The second shade is the coolest matte brown of the three, it runs neutral to slightly cool. For me, it has plenty pigmentation to it for “everyday” contouring (defining the hollows of the cheeks, the uppermost hairline, and beneath the chin and jawline), but it might not be able to go to some extremes that you may be interested in if you enjoy stage / Instagram style makeup.

The third shade is the purest matte warm bronze. However, I am happy to report that it doesn’t pull orange on my skin. However, Benefit Hoola doesn’t look orangey on me, and I find that if I combine the third and first shade it combines to make a pretty solid dupe. Yes, the third shade is more pigmented than the first two, but I don’t struggle with application or skipping on my skin.

The fourth shade is… a shimmery bronzer. And as a pale skinned person, this really doesn’t have much value for me. It just doesn’t look natural on my face, and it usually ends up with me picking glitters off my face throughout the day. It has a slightly shimmery texture, like the third highlighter, but it isn’t as chunky / dry as the other marbled  and baked fourth highlighter shade. I can work it as an eyelid shimmer pop just like the third highlight shade, and it looks quite pretty! If you are of a medium skin tone, I think you would be able to get more use out of it than I do!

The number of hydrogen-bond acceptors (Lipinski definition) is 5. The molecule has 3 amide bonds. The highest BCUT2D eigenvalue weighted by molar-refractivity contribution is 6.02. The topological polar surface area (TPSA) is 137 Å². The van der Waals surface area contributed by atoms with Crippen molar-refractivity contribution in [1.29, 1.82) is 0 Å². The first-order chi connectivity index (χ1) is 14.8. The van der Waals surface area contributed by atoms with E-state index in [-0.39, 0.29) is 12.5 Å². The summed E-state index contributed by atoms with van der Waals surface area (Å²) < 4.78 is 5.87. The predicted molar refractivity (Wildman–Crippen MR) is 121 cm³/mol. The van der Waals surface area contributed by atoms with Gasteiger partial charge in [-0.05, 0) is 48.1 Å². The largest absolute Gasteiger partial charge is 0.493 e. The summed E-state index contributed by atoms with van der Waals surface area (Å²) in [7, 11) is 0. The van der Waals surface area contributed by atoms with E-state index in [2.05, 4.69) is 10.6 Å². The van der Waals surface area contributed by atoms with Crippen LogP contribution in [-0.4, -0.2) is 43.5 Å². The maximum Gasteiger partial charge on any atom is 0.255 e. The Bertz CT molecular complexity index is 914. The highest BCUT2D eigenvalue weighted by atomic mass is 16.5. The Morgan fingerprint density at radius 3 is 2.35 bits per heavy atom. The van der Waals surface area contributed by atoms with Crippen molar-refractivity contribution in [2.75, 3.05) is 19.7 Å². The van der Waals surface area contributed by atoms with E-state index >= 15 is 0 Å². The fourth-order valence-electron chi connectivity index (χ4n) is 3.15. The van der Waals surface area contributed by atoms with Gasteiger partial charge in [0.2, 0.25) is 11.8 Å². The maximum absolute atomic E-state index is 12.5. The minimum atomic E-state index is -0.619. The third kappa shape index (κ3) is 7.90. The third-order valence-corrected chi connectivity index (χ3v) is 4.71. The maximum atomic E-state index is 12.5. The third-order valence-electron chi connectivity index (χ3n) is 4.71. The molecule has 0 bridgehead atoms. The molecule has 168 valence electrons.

Overall, I really love this palette and I’ve used it every time I’ve put on makeup since I got it! I used to use the elf Contour Kit frequently, but I’ve just grown out of it. The shade variety and user friendly aspects to this palette are brilliant. I enjoy applying these powders, and I think anyone of a fair – medium skin tone would too!

Have a lovely day! 😊😊

My Seasonal Depression & Contradictions in Mental Illness

I am an anxious person. I was diagnosed with General Anxiety Disorder and OCPD at nine years old. This means that my mind is constantly running at 110, even if it looks like it isn’t.

However, every so often, my mind will go blank, the fatigue will set in, and I have to remind myself that I need to do things like eat, drink water, and shower.

Yes, I’m talking about seasonal depression. Not the cutesy tumblr winter blues (don’t come for me, I love tumblr, but it all can have incredibly skewed views on mental illness), the true Seasonal Affective Disorder (SAD, as it’s appropriately named). Except, I have never felt flat out sad because of SAD, so it’s a bit of a contradiction.

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2quirky4me, sigh.

In fact, the whole idea of seasonal depression didn’t quite mesh with me when I was first informed of the idea of it. I had experienced strong reactionary depression before to certain traumas, but nothing like this.

It came out of nowhere. I’m the type of person who felt very comfortable labeling myself as a sufferer of severe anxiety, (or someone who was challenged with severe anxiety, as my friend’s therapist insists upon phrasing it).